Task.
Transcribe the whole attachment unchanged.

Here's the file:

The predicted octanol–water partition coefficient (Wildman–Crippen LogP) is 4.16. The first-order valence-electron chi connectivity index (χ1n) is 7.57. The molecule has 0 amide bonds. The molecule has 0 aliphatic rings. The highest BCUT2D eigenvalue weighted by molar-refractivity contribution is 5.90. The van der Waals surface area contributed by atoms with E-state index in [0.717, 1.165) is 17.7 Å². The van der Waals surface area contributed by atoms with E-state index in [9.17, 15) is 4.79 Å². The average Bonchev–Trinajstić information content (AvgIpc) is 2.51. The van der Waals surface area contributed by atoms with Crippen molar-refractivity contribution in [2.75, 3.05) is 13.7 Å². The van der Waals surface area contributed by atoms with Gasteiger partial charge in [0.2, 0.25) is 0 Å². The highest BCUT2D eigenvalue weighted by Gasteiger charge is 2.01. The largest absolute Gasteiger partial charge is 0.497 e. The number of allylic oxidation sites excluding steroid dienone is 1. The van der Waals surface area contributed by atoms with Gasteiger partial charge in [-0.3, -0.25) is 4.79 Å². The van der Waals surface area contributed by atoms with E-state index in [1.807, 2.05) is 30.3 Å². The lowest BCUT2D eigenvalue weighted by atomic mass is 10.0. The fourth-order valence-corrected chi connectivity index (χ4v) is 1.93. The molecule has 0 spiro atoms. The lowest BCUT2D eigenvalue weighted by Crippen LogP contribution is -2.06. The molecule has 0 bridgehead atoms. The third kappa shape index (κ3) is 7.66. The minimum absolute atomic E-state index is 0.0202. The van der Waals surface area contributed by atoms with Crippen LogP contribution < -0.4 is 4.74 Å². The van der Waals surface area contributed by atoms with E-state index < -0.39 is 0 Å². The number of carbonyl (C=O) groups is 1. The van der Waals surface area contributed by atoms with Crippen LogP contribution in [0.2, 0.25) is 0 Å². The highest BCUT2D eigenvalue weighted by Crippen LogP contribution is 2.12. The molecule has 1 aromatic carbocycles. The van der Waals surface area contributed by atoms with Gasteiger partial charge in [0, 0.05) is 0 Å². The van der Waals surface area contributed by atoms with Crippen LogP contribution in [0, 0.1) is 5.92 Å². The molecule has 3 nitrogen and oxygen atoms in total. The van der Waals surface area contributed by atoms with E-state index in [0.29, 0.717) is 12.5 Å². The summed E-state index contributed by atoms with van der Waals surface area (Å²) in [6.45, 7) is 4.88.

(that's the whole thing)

The predicted octanol–water partition coefficient (Wildman–Crippen LogP) is 4.16. The first-order valence-electron chi connectivity index (χ1n) is 7.57. The molecule has 0 amide bonds. The molecule has 0 aliphatic rings. The highest BCUT2D eigenvalue weighted by molar-refractivity contribution is 5.90. The van der Waals surface area contributed by atoms with E-state index in [0.717, 1.165) is 17.7 Å². The van der Waals surface area contributed by atoms with E-state index in [9.17, 15) is 4.79 Å². The average Bonchev–Trinajstić information content (AvgIpc) is 2.51. The van der Waals surface area contributed by atoms with Crippen molar-refractivity contribution in [2.75, 3.05) is 13.7 Å². The van der Waals surface area contributed by atoms with Gasteiger partial charge in [0.2, 0.25) is 0 Å². The highest BCUT2D eigenvalue weighted by Gasteiger charge is 2.01. The largest absolute Gasteiger partial charge is 0.497 e. The number of allylic oxidation sites excluding steroid dienone is 1. The van der Waals surface area contributed by atoms with Gasteiger partial charge in [-0.3, -0.25) is 4.79 Å². The van der Waals surface area contributed by atoms with E-state index in [1.807, 2.05) is 30.3 Å². The lowest BCUT2D eigenvalue weighted by atomic mass is 10.0. The fourth-order valence-corrected chi connectivity index (χ4v) is 1.93. The molecule has 0 spiro atoms. The lowest BCUT2D eigenvalue weighted by Crippen LogP contribution is -2.06. The molecule has 0 bridgehead atoms. The third kappa shape index (κ3) is 7.66. The minimum absolute atomic E-state index is 0.0202. The van der Waals surface area contributed by atoms with Crippen LogP contribution < -0.4 is 4.74 Å². The van der Waals surface area contributed by atoms with E-state index < -0.39 is 0 Å². The number of carbonyl (C=O) groups is 1. The van der Waals surface area contributed by atoms with Crippen LogP contribution in [0.2, 0.25) is 0 Å². The highest BCUT2D eigenvalue weighted by Crippen LogP contribution is 2.12. The molecule has 1 aromatic carbocycles. The van der Waals surface area contributed by atoms with Gasteiger partial charge in [0, 0.05) is 0 Å². The van der Waals surface area contributed by atoms with Crippen LogP contribution in [0, 0.1) is 5.92 Å². The molecule has 3 nitrogen and oxygen atoms in total. The van der Waals surface area contributed by atoms with E-state index in [0.29, 0.717) is 12.5 Å². The summed E-state index contributed by atoms with van der Waals surface area (Å²) in [6.45, 7) is 4.88.